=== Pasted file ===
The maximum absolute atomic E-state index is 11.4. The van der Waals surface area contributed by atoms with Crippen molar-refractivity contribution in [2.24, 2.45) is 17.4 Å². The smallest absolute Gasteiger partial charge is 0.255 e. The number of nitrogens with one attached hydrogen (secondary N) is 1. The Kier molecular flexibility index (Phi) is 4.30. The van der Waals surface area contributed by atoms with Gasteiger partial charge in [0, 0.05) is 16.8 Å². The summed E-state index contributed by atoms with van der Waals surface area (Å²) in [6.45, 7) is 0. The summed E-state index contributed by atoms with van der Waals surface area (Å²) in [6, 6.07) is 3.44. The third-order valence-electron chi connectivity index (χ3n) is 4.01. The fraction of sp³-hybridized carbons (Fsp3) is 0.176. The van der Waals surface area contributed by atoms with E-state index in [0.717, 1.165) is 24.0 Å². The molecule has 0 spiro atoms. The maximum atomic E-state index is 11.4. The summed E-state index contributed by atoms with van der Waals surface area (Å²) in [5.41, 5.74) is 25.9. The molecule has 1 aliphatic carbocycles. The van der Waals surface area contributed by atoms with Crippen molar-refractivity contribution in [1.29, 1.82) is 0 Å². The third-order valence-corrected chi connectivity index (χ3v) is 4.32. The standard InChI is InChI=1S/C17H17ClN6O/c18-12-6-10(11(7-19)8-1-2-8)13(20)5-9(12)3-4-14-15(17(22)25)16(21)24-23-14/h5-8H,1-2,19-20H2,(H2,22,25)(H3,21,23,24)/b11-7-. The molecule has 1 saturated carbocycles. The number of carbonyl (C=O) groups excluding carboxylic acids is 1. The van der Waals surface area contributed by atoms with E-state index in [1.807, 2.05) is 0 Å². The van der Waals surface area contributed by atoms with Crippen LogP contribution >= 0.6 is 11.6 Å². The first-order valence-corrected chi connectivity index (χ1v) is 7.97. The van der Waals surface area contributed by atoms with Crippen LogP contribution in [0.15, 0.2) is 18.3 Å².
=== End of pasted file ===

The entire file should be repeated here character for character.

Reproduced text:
The maximum absolute atomic E-state index is 11.4. The van der Waals surface area contributed by atoms with Crippen molar-refractivity contribution in [2.24, 2.45) is 17.4 Å². The smallest absolute Gasteiger partial charge is 0.255 e. The number of nitrogens with one attached hydrogen (secondary N) is 1. The Kier molecular flexibility index (Phi) is 4.30. The van der Waals surface area contributed by atoms with Gasteiger partial charge in [0, 0.05) is 16.8 Å². The summed E-state index contributed by atoms with van der Waals surface area (Å²) in [6.45, 7) is 0. The summed E-state index contributed by atoms with van der Waals surface area (Å²) in [6, 6.07) is 3.44. The third-order valence-electron chi connectivity index (χ3n) is 4.01. The fraction of sp³-hybridized carbons (Fsp3) is 0.176. The van der Waals surface area contributed by atoms with E-state index in [0.717, 1.165) is 24.0 Å². The molecule has 0 spiro atoms. The maximum atomic E-state index is 11.4. The summed E-state index contributed by atoms with van der Waals surface area (Å²) in [5.41, 5.74) is 25.9. The molecule has 1 aliphatic carbocycles. The van der Waals surface area contributed by atoms with Crippen molar-refractivity contribution in [1.29, 1.82) is 0 Å². The third-order valence-corrected chi connectivity index (χ3v) is 4.32. The standard InChI is InChI=1S/C17H17ClN6O/c18-12-6-10(11(7-19)8-1-2-8)13(20)5-9(12)3-4-14-15(17(22)25)16(21)24-23-14/h5-8H,1-2,19-20H2,(H2,22,25)(H3,21,23,24)/b11-7-. The molecule has 1 saturated carbocycles. The number of carbonyl (C=O) groups excluding carboxylic acids is 1. The van der Waals surface area contributed by atoms with E-state index in [1.807, 2.05) is 0 Å². The van der Waals surface area contributed by atoms with Crippen LogP contribution >= 0.6 is 11.6 Å². The first-order valence-corrected chi connectivity index (χ1v) is 7.97. The van der Waals surface area contributed by atoms with Crippen LogP contribution in [0.15, 0.2) is 18.3 Å².